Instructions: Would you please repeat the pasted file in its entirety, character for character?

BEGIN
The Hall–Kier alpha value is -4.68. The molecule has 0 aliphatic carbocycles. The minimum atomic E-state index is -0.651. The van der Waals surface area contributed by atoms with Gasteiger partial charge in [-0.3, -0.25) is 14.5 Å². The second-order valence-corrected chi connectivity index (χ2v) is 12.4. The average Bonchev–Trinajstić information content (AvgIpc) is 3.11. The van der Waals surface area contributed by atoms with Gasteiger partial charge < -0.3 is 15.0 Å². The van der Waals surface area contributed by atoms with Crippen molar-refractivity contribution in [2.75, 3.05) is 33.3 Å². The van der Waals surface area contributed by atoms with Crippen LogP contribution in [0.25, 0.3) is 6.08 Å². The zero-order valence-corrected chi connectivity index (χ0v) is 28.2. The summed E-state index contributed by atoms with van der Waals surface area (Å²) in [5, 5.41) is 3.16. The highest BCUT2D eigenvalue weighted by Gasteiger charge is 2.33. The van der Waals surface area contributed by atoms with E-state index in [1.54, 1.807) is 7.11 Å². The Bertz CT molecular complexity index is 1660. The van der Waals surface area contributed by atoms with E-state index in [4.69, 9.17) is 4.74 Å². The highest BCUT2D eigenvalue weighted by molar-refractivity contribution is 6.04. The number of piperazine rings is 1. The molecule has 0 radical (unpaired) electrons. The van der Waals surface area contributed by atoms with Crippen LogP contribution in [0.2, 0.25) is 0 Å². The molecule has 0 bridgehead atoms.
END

The Hall–Kier alpha value is -4.68. The molecule has 0 aliphatic carbocycles. The minimum atomic E-state index is -0.651. The van der Waals surface area contributed by atoms with Gasteiger partial charge in [-0.3, -0.25) is 14.5 Å². The second-order valence-corrected chi connectivity index (χ2v) is 12.4. The average Bonchev–Trinajstić information content (AvgIpc) is 3.11. The van der Waals surface area contributed by atoms with Gasteiger partial charge < -0.3 is 15.0 Å². The van der Waals surface area contributed by atoms with Crippen molar-refractivity contribution in [2.75, 3.05) is 33.3 Å². The van der Waals surface area contributed by atoms with Crippen LogP contribution in [0.25, 0.3) is 6.08 Å². The zero-order valence-corrected chi connectivity index (χ0v) is 28.2. The summed E-state index contributed by atoms with van der Waals surface area (Å²) in [5, 5.41) is 3.16. The highest BCUT2D eigenvalue weighted by Gasteiger charge is 2.33. The van der Waals surface area contributed by atoms with E-state index in [1.54, 1.807) is 7.11 Å². The Bertz CT molecular complexity index is 1660. The van der Waals surface area contributed by atoms with E-state index in [4.69, 9.17) is 4.74 Å². The highest BCUT2D eigenvalue weighted by molar-refractivity contribution is 6.04. The number of piperazine rings is 1. The molecule has 0 radical (unpaired) electrons. The van der Waals surface area contributed by atoms with Crippen LogP contribution in [0.2, 0.25) is 0 Å². The molecule has 0 bridgehead atoms.